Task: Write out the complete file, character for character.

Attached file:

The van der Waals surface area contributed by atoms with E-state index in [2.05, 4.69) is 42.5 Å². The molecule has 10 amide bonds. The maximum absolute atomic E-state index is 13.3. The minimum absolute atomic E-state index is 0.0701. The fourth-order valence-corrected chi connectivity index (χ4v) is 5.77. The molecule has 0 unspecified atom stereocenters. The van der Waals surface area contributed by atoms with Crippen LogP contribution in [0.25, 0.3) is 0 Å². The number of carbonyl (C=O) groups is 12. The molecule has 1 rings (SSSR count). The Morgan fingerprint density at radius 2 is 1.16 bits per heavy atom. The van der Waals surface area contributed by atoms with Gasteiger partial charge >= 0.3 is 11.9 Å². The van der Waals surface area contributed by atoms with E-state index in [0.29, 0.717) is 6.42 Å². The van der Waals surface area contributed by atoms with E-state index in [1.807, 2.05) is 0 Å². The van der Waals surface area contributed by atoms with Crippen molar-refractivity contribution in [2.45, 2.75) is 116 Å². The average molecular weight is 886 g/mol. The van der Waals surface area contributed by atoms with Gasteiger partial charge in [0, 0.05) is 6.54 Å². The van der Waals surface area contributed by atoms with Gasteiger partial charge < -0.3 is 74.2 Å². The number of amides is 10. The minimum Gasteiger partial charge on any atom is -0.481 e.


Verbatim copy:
The van der Waals surface area contributed by atoms with E-state index in [2.05, 4.69) is 42.5 Å². The molecule has 10 amide bonds. The maximum absolute atomic E-state index is 13.3. The minimum absolute atomic E-state index is 0.0701. The fourth-order valence-corrected chi connectivity index (χ4v) is 5.77. The molecule has 0 unspecified atom stereocenters. The van der Waals surface area contributed by atoms with Crippen LogP contribution in [0.25, 0.3) is 0 Å². The number of carbonyl (C=O) groups is 12. The molecule has 1 rings (SSSR count). The Morgan fingerprint density at radius 2 is 1.16 bits per heavy atom. The van der Waals surface area contributed by atoms with Gasteiger partial charge >= 0.3 is 11.9 Å². The van der Waals surface area contributed by atoms with E-state index in [0.29, 0.717) is 6.42 Å². The van der Waals surface area contributed by atoms with E-state index in [1.807, 2.05) is 0 Å². The van der Waals surface area contributed by atoms with Crippen molar-refractivity contribution in [2.45, 2.75) is 116 Å². The average molecular weight is 886 g/mol. The van der Waals surface area contributed by atoms with Gasteiger partial charge in [0, 0.05) is 6.54 Å². The van der Waals surface area contributed by atoms with Gasteiger partial charge < -0.3 is 74.2 Å². The number of amides is 10. The minimum Gasteiger partial charge on any atom is -0.481 e.